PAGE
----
It won't matter to any worthwhile mixed-integer linear programming (MILP, also known as MIP) solver if you keep or omit the integral constraints, as long as your constraint matrix is truly totally unimodular.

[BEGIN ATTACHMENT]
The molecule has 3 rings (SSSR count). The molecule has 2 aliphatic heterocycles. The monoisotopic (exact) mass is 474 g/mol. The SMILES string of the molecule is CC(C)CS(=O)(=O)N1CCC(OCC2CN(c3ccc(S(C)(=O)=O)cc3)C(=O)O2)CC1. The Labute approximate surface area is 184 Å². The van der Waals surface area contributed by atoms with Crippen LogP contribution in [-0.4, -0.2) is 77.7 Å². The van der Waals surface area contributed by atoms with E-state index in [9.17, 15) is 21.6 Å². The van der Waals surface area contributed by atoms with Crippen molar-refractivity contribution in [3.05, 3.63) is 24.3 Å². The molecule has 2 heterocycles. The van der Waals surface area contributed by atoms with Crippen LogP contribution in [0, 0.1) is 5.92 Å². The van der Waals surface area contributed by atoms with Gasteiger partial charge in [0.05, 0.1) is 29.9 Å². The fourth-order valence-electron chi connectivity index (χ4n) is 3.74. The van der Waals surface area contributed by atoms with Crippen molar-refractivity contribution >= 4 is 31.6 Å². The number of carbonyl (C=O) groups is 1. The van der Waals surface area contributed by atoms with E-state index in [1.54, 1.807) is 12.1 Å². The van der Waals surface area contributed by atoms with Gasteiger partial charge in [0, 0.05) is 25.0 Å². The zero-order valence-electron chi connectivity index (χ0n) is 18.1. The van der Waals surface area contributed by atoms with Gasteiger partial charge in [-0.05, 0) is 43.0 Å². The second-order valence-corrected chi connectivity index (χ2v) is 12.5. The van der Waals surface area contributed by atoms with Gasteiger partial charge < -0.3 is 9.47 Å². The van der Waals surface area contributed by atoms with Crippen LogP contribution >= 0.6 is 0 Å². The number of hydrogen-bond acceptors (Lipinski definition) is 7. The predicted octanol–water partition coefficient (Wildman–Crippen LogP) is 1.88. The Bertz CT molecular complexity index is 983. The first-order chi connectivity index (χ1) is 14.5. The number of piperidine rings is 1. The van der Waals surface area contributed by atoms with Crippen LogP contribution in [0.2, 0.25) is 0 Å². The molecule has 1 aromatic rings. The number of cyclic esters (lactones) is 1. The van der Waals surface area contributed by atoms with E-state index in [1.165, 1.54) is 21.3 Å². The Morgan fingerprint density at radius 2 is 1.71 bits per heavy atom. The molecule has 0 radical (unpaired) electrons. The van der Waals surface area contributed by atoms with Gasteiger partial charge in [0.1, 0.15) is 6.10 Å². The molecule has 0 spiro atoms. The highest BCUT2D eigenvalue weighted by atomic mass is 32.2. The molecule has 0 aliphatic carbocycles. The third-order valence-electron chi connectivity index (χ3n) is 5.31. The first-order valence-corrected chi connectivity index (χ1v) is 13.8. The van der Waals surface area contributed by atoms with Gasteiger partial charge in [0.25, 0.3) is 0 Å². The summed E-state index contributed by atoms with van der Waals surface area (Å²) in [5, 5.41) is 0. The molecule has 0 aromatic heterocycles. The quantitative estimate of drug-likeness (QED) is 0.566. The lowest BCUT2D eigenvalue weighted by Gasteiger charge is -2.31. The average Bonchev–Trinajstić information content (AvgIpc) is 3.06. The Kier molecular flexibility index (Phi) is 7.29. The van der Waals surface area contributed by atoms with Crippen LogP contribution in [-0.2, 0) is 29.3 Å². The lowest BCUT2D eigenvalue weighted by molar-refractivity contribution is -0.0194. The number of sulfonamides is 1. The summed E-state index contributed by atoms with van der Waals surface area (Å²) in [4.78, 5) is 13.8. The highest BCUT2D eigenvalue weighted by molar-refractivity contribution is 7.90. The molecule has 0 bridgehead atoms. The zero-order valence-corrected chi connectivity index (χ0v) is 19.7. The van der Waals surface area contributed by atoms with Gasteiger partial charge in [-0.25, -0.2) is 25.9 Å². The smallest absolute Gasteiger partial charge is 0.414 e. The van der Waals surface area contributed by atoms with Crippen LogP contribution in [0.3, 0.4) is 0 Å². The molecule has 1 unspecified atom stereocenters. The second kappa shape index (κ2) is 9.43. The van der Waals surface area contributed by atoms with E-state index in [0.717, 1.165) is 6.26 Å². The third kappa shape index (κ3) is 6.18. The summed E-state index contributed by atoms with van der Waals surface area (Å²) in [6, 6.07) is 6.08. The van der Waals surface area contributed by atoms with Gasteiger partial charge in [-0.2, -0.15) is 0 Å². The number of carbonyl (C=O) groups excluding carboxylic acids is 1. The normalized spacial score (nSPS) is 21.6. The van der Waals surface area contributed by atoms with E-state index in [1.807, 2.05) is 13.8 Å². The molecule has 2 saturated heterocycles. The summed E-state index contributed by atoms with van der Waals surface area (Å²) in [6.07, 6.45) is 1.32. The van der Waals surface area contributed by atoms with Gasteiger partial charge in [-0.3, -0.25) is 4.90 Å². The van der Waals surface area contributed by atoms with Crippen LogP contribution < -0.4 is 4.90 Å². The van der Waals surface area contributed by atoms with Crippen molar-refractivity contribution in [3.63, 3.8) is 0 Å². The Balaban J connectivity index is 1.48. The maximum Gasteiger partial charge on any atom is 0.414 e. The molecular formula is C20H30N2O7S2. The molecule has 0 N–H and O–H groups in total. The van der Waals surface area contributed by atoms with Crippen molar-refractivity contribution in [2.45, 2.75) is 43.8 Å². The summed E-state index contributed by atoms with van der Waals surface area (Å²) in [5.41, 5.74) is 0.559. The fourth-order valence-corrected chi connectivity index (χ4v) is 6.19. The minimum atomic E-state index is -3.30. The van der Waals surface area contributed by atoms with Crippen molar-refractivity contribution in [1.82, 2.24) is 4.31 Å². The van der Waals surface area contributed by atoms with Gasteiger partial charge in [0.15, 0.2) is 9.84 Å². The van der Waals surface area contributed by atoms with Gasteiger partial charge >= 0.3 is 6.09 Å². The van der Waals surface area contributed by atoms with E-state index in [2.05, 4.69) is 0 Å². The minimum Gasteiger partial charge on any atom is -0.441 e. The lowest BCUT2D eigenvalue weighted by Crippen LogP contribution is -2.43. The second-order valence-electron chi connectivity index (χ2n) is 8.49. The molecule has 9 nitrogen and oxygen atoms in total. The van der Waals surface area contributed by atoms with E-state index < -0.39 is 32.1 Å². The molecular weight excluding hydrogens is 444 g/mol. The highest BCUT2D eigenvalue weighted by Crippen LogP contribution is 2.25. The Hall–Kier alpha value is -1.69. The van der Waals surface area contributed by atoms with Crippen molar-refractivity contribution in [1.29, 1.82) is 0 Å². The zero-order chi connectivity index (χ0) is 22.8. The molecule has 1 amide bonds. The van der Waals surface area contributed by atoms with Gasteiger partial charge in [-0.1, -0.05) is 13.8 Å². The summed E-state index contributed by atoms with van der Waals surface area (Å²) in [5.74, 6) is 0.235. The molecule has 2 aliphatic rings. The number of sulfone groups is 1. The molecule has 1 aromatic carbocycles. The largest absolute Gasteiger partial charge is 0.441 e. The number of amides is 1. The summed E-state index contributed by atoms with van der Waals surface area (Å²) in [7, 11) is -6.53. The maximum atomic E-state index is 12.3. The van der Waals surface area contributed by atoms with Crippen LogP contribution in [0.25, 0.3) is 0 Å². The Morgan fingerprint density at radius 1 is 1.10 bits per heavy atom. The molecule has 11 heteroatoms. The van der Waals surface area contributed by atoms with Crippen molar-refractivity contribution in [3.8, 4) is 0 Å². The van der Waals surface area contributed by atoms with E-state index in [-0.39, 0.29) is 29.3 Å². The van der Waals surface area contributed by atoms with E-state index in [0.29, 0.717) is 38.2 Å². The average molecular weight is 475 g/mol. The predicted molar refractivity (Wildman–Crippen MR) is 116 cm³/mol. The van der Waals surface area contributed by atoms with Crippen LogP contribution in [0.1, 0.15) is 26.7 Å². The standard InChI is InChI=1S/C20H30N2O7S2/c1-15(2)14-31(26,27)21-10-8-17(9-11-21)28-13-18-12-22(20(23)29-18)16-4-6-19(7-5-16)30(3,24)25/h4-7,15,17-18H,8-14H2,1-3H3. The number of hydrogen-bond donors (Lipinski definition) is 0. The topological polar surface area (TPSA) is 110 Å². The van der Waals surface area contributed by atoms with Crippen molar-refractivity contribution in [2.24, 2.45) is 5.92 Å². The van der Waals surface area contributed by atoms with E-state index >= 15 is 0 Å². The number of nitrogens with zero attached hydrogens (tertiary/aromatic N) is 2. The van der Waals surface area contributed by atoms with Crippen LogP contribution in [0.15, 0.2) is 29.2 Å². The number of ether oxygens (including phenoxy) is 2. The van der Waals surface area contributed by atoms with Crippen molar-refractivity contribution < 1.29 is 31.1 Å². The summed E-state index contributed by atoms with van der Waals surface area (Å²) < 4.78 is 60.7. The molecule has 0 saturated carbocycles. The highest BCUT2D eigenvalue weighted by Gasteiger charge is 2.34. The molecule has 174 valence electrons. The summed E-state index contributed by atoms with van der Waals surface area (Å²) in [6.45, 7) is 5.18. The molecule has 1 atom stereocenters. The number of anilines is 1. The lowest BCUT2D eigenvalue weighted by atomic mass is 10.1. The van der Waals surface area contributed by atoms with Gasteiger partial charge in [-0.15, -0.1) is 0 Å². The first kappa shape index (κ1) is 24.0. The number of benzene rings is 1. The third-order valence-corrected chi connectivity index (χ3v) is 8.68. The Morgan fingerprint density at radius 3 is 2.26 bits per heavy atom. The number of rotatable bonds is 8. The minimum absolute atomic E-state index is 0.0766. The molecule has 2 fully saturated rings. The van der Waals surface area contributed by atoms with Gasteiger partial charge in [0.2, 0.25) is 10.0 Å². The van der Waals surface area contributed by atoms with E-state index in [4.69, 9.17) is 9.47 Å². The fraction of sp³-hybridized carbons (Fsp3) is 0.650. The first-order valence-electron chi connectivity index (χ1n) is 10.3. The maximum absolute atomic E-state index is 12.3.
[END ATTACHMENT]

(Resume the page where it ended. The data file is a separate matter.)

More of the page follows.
To be on the safe side, keep the integral constraints and call your MILP solver. Any solver utilizing a branch-and-bound or branch-and-cut framework should start by solving the linear programming (LP) relaxation of your ILP, in which case, it will omit the integral constraints. Since your constraint matrix is totally unimodular, an optimal solution of the LP relaxation should be satisfy the integral constraint because the polytope those constraints define consists of vertices with integer coordinates. Since the solution to the relaxation satisfies the integral constraints, the MILP solver will stop and return the solution obtained from the LP relaxation with little to no additional overhead beyond calling the LP solver (which is what you would have done if you just solved the LP relaxation).